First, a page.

What a short word ort is, like a fragment of a word left behind after some snorting, logophagic ogre has sloppily eaten all the other letters. It sounds like a line from a Swedish Chef script as he makes a sport of destorying the kitchen.
And that wouldn’t be far off. Ort is a food word, or rather a dining word. You wouldn’t order orts with your dinner, but you’d sure get them.
Your body is supported by food. And after you’ve supped, what do you leave behind? Why, orts, of course!
Orts are the crumbs, bits, fragments, and scraps of food left behind on and around your plate, on your shirt, on your pants, on the floor, and if you’re a particularly sloppy eater, on the people sitting around you.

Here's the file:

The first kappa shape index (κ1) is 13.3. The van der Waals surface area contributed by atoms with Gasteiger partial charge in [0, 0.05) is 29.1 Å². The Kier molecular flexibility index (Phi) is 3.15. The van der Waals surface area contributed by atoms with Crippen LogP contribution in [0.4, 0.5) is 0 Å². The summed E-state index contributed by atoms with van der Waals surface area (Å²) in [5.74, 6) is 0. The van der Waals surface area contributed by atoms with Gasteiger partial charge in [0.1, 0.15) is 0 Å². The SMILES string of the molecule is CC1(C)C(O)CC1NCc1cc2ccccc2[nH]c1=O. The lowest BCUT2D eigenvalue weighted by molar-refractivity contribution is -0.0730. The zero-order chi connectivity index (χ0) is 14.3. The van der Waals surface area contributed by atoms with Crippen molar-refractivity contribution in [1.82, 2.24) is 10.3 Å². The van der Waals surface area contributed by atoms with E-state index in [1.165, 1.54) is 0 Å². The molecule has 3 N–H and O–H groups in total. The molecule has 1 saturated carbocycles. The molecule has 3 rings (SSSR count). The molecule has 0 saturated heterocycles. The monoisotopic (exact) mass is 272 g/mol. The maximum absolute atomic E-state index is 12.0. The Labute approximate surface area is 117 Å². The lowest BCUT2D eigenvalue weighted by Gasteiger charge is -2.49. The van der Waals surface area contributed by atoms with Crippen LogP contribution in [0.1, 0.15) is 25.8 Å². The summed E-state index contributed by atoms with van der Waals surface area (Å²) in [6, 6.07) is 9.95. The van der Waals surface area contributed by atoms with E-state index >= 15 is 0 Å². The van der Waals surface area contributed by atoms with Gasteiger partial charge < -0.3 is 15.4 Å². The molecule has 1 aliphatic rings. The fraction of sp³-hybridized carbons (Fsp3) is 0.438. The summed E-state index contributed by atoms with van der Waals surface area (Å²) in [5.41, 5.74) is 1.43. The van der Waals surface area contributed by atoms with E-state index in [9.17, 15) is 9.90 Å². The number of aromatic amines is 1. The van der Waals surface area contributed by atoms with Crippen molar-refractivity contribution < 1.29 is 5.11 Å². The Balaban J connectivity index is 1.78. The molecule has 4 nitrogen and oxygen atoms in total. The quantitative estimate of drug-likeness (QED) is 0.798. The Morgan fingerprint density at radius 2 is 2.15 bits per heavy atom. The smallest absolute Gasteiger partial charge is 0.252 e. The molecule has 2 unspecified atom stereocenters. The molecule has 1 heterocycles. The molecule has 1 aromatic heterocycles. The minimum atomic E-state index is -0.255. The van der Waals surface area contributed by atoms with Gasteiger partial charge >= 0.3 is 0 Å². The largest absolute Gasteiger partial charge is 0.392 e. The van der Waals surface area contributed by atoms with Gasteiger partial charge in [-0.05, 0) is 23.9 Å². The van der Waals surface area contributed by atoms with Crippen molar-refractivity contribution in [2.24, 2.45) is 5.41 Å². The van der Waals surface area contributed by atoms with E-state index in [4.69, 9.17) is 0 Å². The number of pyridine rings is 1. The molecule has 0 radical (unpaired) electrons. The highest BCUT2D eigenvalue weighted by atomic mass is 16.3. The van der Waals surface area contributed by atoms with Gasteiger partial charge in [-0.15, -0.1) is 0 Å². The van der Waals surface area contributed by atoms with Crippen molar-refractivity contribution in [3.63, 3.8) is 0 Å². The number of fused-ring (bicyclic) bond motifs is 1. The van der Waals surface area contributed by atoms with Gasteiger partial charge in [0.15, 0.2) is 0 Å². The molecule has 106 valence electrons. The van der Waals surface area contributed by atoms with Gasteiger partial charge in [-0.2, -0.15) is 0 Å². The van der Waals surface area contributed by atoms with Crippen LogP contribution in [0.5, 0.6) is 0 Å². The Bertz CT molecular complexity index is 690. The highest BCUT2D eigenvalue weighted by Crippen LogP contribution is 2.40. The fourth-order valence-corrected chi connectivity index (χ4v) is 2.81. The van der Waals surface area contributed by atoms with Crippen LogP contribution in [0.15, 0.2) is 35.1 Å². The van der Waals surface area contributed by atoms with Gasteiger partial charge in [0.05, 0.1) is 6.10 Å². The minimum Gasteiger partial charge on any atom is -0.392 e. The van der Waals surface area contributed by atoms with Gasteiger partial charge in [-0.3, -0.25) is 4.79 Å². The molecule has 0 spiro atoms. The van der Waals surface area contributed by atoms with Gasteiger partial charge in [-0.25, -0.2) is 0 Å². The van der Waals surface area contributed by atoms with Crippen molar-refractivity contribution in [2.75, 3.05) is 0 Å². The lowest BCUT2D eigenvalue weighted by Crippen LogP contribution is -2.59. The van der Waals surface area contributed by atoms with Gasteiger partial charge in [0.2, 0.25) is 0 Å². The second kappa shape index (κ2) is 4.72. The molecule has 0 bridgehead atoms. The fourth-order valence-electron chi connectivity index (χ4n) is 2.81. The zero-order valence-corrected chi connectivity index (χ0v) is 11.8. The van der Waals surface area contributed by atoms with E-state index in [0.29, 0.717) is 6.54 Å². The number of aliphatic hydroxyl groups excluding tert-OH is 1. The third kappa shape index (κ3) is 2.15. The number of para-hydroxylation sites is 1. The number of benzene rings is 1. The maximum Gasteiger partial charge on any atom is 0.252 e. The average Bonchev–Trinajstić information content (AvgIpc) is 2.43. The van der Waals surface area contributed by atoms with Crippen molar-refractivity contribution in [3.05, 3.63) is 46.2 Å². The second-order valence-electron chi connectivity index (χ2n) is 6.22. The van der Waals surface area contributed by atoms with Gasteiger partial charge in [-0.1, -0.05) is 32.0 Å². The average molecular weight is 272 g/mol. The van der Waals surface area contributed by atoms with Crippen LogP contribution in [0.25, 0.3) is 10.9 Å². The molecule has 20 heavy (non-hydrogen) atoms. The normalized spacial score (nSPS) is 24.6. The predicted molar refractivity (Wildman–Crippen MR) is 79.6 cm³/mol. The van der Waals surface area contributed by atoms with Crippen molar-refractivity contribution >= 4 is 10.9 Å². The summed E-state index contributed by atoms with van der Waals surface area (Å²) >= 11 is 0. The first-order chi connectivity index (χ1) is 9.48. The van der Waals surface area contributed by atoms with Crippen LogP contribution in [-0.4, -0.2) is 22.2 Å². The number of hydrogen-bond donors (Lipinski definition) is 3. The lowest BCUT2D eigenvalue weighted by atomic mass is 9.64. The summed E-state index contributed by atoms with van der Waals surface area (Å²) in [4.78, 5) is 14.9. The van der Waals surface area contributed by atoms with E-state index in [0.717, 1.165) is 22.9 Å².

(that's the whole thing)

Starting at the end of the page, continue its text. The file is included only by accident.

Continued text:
In Infinite Jest students at the Enfield Tennis Academy get one night a year — Interdependence Day — to forget their exercise and practice regimens and their healthful diets and to gather together and pig out on sweets. Here, David Foster Wallace describes the scene as the evening winds down:
By this time, the E.T.A.s are eating more slowly, playing in that idle post-prandial way with the orts on their plates, and people’s hats are making some people’s heads itch, and plus everybody’s sugar-crashing a bit . . . (p. 578)